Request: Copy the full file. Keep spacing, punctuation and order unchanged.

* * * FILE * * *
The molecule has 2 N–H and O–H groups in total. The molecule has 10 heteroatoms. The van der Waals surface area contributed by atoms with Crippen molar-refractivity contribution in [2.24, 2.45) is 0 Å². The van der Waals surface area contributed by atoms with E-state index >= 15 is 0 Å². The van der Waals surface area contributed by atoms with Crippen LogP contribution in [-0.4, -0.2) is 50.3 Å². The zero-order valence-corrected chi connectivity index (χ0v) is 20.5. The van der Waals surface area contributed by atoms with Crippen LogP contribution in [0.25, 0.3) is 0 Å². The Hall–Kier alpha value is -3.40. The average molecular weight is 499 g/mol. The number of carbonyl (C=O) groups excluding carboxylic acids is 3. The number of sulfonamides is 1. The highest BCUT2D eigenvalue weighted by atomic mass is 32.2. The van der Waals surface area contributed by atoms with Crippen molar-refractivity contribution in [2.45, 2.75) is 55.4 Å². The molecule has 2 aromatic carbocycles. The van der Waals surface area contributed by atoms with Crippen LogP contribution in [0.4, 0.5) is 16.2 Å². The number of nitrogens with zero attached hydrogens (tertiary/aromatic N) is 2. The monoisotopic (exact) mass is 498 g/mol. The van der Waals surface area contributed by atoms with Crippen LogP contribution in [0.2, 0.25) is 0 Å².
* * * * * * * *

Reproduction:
The molecule has 2 N–H and O–H groups in total. The molecule has 10 heteroatoms. The van der Waals surface area contributed by atoms with Crippen molar-refractivity contribution in [2.24, 2.45) is 0 Å². The van der Waals surface area contributed by atoms with E-state index >= 15 is 0 Å². The van der Waals surface area contributed by atoms with Crippen LogP contribution in [-0.4, -0.2) is 50.3 Å². The zero-order valence-corrected chi connectivity index (χ0v) is 20.5. The van der Waals surface area contributed by atoms with Crippen LogP contribution in [0.25, 0.3) is 0 Å². The Hall–Kier alpha value is -3.40. The average molecular weight is 499 g/mol. The number of carbonyl (C=O) groups excluding carboxylic acids is 3. The number of sulfonamides is 1. The highest BCUT2D eigenvalue weighted by atomic mass is 32.2. The van der Waals surface area contributed by atoms with Crippen molar-refractivity contribution in [2.45, 2.75) is 55.4 Å². The molecule has 2 aromatic carbocycles. The van der Waals surface area contributed by atoms with Crippen LogP contribution in [0.4, 0.5) is 16.2 Å². The number of nitrogens with zero attached hydrogens (tertiary/aromatic N) is 2. The monoisotopic (exact) mass is 498 g/mol. The van der Waals surface area contributed by atoms with Crippen LogP contribution in [0.2, 0.25) is 0 Å².